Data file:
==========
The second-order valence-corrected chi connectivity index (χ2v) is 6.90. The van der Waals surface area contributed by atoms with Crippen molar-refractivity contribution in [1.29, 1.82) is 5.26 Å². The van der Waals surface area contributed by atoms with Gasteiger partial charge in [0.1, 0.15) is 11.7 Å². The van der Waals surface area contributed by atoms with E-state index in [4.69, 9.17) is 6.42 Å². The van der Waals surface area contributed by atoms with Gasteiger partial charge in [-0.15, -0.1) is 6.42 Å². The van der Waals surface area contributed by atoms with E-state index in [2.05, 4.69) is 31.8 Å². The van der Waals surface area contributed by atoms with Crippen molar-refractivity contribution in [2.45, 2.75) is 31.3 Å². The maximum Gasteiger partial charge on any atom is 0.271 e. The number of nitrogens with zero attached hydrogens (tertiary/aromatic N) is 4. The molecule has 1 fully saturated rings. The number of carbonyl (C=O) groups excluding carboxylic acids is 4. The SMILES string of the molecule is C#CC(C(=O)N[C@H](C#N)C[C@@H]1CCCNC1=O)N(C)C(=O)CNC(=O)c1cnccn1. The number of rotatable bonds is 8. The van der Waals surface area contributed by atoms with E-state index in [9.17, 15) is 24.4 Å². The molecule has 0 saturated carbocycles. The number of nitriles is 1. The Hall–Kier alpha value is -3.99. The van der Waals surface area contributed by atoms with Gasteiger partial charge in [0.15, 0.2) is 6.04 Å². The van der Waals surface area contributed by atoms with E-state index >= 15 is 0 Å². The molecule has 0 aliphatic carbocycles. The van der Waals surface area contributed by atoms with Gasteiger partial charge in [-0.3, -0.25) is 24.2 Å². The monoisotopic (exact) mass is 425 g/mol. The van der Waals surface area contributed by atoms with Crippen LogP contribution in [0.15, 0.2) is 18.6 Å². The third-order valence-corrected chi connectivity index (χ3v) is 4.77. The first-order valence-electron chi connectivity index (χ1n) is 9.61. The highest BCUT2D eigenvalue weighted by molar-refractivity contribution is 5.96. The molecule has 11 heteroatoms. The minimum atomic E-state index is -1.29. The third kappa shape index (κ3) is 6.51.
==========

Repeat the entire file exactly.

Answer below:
The second-order valence-corrected chi connectivity index (χ2v) is 6.90. The van der Waals surface area contributed by atoms with Crippen molar-refractivity contribution in [1.29, 1.82) is 5.26 Å². The van der Waals surface area contributed by atoms with Gasteiger partial charge in [0.1, 0.15) is 11.7 Å². The van der Waals surface area contributed by atoms with E-state index in [4.69, 9.17) is 6.42 Å². The van der Waals surface area contributed by atoms with Gasteiger partial charge in [-0.15, -0.1) is 6.42 Å². The van der Waals surface area contributed by atoms with E-state index in [2.05, 4.69) is 31.8 Å². The van der Waals surface area contributed by atoms with Crippen molar-refractivity contribution in [2.45, 2.75) is 31.3 Å². The maximum Gasteiger partial charge on any atom is 0.271 e. The number of nitrogens with zero attached hydrogens (tertiary/aromatic N) is 4. The molecule has 1 fully saturated rings. The number of carbonyl (C=O) groups excluding carboxylic acids is 4. The SMILES string of the molecule is C#CC(C(=O)N[C@H](C#N)C[C@@H]1CCCNC1=O)N(C)C(=O)CNC(=O)c1cnccn1. The number of rotatable bonds is 8. The van der Waals surface area contributed by atoms with E-state index in [9.17, 15) is 24.4 Å². The molecule has 0 saturated carbocycles. The number of nitriles is 1. The Hall–Kier alpha value is -3.99. The van der Waals surface area contributed by atoms with Gasteiger partial charge in [0.15, 0.2) is 6.04 Å². The van der Waals surface area contributed by atoms with E-state index >= 15 is 0 Å². The molecule has 0 aliphatic carbocycles. The van der Waals surface area contributed by atoms with Gasteiger partial charge in [-0.3, -0.25) is 24.2 Å². The monoisotopic (exact) mass is 425 g/mol. The van der Waals surface area contributed by atoms with Crippen LogP contribution in [0.15, 0.2) is 18.6 Å². The third-order valence-corrected chi connectivity index (χ3v) is 4.77. The first-order valence-electron chi connectivity index (χ1n) is 9.61. The highest BCUT2D eigenvalue weighted by molar-refractivity contribution is 5.96. The molecule has 11 heteroatoms. The minimum atomic E-state index is -1.29. The third kappa shape index (κ3) is 6.51.